Which Joe gave his name to ‘sloppy joes’? We look at five interesting sandwiches and their lexical origins.
Behaviour or speech that is indiscreet or displays a lack of good judgement.‘he knew himself all too prone to indiscretion’count noun ‘sexual indiscretions’
imprudence, injudiciousness, lack of caution, incaution, irresponsibilityblunder, lapse, gaffe, mistake, error, breach of etiquette, slip, miscalculation, improprietyView synonyms
- ‘Many US field officers were candid to the point of indiscretion.’
- ‘Her excessive libido and debauched lifestyle are now discussed with unprecedented enthusiasm and indiscretion.’
- ‘The Profumo scandal showed that some acts of indiscretion and immorality would not be overlooked.’
- ‘He generally seized his chances but is well aware a moment of indiscretion let points slip away at the US Grand Prix.’
- ‘Today, with the publication of the independent investigators' report, the bank is expected to pay for that indiscretion.’
- ‘Had it not been for my indiscretion, or intended indiscretion, Gerald wouldn't be in this predicament right now.’
- ‘Where there is indiscretion we have got to be dealing with it.’
- ‘The home side's resolve refused to cower, although their way back into the game came from an opponent's indiscretion rather than their own invention.’
- ‘In the match programme yesterday he apologised for that indiscretion and claimed he was ‘under severe pressure’ at the time.’
- ‘I still haven't told my girlfriend about our little indiscretion.’
- ‘The very first package trip was not a search for sun, sea and indiscretion but a quarterly delegate meeting of the local temperance association.’
- ‘He's brave, full of youthful indiscretion, but inevitably damaged by his childhood in a totalitarian state.’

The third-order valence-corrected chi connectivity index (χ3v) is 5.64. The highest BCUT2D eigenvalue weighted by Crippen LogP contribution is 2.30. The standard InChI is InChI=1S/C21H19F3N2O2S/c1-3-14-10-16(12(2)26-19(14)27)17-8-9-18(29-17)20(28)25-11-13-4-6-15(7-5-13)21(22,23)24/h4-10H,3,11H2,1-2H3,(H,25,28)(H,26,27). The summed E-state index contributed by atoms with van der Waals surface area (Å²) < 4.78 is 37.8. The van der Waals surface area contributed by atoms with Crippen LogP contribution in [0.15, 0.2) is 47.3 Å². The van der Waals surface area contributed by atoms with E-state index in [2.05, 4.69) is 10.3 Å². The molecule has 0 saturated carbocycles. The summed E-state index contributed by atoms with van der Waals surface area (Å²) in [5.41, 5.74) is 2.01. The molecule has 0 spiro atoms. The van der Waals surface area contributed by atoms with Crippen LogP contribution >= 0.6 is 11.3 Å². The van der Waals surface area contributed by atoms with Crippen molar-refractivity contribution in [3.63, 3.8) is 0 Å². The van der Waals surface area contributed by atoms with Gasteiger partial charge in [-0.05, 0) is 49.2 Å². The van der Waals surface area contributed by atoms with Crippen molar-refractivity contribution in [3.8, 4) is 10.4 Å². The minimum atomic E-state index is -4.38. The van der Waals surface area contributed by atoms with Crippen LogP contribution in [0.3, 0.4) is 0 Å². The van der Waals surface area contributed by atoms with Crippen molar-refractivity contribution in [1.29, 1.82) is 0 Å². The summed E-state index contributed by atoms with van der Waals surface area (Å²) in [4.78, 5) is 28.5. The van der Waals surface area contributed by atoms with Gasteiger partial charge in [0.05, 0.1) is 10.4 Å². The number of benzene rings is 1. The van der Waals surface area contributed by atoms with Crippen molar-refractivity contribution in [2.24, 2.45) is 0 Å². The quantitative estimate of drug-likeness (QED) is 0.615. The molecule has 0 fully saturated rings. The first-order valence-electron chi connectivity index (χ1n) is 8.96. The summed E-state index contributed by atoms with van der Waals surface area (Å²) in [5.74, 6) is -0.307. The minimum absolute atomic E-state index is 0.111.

- ‘But should we judge the man simply on this indiscretion?’
- ‘Did not every white family dread that one day some indiscretion with a non-white might come back to haunt their lineage with a coloured child?’
- ‘In case of divorce, it's common to draw up a contract in advance, so why not in case of sexual indiscretion?’
- ‘However, the overall suggestion is that indiscretion is seen as the biggest crime in the royal family.’
- ‘An indiscretion or mistake committed by the press should be examined first as to whether it was free of malice or an intentional action, he said.’
- ‘Yet he had been the model of indiscretion all around London for years.’
- ‘But the Hollywood golden boy's star appears to have slipped with the revelation of his latest indiscretion.’
- ‘Our politicians, rather than be themselves, have to hide and cover up any indiscretion of any sort because of the hounding they will get.’
Middle English: from late Latin indiscretio(n-), from in- (expressing negation) + discretio ‘separation’ (in late Latin ‘discernment’), from discernere ‘separate out, discern’.
We take a look at several popular, though confusing, punctuation marks.
From Afghanistan to Zimbabwe, discover surprising and intriguing language facts from around the globe.
The definitions of ‘buddy’ and ‘bro’ in the OED have recently been revised. We explore their history and increase in popularity.